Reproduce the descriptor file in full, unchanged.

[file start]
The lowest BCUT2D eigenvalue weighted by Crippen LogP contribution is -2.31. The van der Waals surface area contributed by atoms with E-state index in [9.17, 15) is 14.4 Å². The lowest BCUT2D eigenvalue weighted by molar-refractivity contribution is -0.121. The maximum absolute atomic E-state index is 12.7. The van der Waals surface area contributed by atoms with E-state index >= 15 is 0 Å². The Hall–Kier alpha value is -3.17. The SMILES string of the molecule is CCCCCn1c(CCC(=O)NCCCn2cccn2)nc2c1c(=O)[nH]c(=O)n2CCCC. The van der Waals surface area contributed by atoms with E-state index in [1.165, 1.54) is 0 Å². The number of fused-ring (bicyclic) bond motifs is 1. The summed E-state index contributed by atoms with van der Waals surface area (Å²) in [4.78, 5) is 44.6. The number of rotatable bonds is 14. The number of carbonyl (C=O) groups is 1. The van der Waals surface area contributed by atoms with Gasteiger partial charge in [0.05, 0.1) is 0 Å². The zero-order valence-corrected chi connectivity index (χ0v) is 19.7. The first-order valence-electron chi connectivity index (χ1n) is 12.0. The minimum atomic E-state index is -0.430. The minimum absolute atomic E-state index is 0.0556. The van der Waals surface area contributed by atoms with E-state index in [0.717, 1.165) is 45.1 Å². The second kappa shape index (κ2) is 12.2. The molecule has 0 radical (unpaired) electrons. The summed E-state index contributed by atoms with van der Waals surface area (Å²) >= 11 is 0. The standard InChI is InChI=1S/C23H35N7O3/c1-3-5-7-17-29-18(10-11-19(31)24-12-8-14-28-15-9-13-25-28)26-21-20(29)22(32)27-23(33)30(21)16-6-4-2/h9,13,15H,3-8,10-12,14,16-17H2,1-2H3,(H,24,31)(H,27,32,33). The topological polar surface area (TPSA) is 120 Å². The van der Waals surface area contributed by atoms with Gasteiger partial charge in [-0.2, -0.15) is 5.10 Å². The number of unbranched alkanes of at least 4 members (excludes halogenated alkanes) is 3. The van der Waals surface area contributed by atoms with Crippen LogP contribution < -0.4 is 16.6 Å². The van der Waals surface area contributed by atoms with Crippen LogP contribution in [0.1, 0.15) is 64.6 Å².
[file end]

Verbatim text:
The lowest BCUT2D eigenvalue weighted by Crippen LogP contribution is -2.31. The van der Waals surface area contributed by atoms with E-state index in [9.17, 15) is 14.4 Å². The lowest BCUT2D eigenvalue weighted by molar-refractivity contribution is -0.121. The maximum absolute atomic E-state index is 12.7. The van der Waals surface area contributed by atoms with E-state index >= 15 is 0 Å². The Hall–Kier alpha value is -3.17. The SMILES string of the molecule is CCCCCn1c(CCC(=O)NCCCn2cccn2)nc2c1c(=O)[nH]c(=O)n2CCCC. The van der Waals surface area contributed by atoms with E-state index in [1.165, 1.54) is 0 Å². The number of fused-ring (bicyclic) bond motifs is 1. The summed E-state index contributed by atoms with van der Waals surface area (Å²) in [4.78, 5) is 44.6. The number of rotatable bonds is 14. The number of carbonyl (C=O) groups is 1. The van der Waals surface area contributed by atoms with Gasteiger partial charge in [0.05, 0.1) is 0 Å². The zero-order valence-corrected chi connectivity index (χ0v) is 19.7. The first-order valence-electron chi connectivity index (χ1n) is 12.0. The minimum atomic E-state index is -0.430. The minimum absolute atomic E-state index is 0.0556. The van der Waals surface area contributed by atoms with E-state index in [0.717, 1.165) is 45.1 Å². The second kappa shape index (κ2) is 12.2. The molecule has 0 radical (unpaired) electrons. The summed E-state index contributed by atoms with van der Waals surface area (Å²) >= 11 is 0. The standard InChI is InChI=1S/C23H35N7O3/c1-3-5-7-17-29-18(10-11-19(31)24-12-8-14-28-15-9-13-25-28)26-21-20(29)22(32)27-23(33)30(21)16-6-4-2/h9,13,15H,3-8,10-12,14,16-17H2,1-2H3,(H,24,31)(H,27,32,33). The topological polar surface area (TPSA) is 120 Å². The van der Waals surface area contributed by atoms with Gasteiger partial charge in [-0.2, -0.15) is 5.10 Å². The number of unbranched alkanes of at least 4 members (excludes halogenated alkanes) is 3. The van der Waals surface area contributed by atoms with Crippen LogP contribution < -0.4 is 16.6 Å². The van der Waals surface area contributed by atoms with Crippen LogP contribution in [0.1, 0.15) is 64.6 Å².